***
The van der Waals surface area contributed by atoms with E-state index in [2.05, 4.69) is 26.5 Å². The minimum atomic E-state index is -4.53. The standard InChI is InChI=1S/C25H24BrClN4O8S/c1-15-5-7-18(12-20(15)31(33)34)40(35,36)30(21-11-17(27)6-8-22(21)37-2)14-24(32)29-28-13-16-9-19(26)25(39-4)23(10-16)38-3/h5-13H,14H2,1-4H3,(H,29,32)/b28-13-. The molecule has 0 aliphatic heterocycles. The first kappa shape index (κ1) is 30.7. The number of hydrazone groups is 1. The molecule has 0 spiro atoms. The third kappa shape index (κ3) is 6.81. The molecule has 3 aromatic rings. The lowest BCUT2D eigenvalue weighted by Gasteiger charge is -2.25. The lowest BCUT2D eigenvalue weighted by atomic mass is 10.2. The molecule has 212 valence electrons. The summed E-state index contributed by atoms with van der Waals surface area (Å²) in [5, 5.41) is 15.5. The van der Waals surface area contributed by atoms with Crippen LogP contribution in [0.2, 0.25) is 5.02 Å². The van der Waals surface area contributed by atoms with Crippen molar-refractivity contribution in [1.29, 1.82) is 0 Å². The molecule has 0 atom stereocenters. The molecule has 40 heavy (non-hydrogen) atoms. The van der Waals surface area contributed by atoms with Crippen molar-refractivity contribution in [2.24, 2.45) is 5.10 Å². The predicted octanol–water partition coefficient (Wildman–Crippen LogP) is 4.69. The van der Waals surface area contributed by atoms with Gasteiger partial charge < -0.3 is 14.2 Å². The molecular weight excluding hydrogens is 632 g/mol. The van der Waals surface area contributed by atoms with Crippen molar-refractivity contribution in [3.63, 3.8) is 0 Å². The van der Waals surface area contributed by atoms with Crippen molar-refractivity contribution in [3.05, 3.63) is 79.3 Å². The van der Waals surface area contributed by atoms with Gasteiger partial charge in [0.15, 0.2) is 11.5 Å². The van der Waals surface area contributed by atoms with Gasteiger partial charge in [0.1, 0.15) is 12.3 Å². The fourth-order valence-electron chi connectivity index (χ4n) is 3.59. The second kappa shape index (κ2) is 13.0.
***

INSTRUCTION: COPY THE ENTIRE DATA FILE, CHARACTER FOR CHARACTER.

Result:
The van der Waals surface area contributed by atoms with E-state index in [2.05, 4.69) is 26.5 Å². The minimum atomic E-state index is -4.53. The standard InChI is InChI=1S/C25H24BrClN4O8S/c1-15-5-7-18(12-20(15)31(33)34)40(35,36)30(21-11-17(27)6-8-22(21)37-2)14-24(32)29-28-13-16-9-19(26)25(39-4)23(10-16)38-3/h5-13H,14H2,1-4H3,(H,29,32)/b28-13-. The molecule has 0 aliphatic heterocycles. The first kappa shape index (κ1) is 30.7. The number of hydrazone groups is 1. The molecule has 0 spiro atoms. The third kappa shape index (κ3) is 6.81. The molecule has 3 aromatic rings. The lowest BCUT2D eigenvalue weighted by Gasteiger charge is -2.25. The lowest BCUT2D eigenvalue weighted by atomic mass is 10.2. The molecule has 212 valence electrons. The summed E-state index contributed by atoms with van der Waals surface area (Å²) in [5, 5.41) is 15.5. The van der Waals surface area contributed by atoms with Crippen LogP contribution in [0.2, 0.25) is 5.02 Å². The van der Waals surface area contributed by atoms with Crippen molar-refractivity contribution in [1.29, 1.82) is 0 Å². The molecule has 0 atom stereocenters. The molecule has 40 heavy (non-hydrogen) atoms. The van der Waals surface area contributed by atoms with Crippen molar-refractivity contribution in [2.24, 2.45) is 5.10 Å². The predicted octanol–water partition coefficient (Wildman–Crippen LogP) is 4.69. The van der Waals surface area contributed by atoms with Gasteiger partial charge < -0.3 is 14.2 Å². The molecular weight excluding hydrogens is 632 g/mol. The van der Waals surface area contributed by atoms with Crippen molar-refractivity contribution in [3.63, 3.8) is 0 Å². The van der Waals surface area contributed by atoms with Crippen molar-refractivity contribution in [3.05, 3.63) is 79.3 Å². The van der Waals surface area contributed by atoms with Gasteiger partial charge in [0.15, 0.2) is 11.5 Å². The van der Waals surface area contributed by atoms with Gasteiger partial charge in [0.1, 0.15) is 12.3 Å². The fourth-order valence-electron chi connectivity index (χ4n) is 3.59. The second kappa shape index (κ2) is 13.0.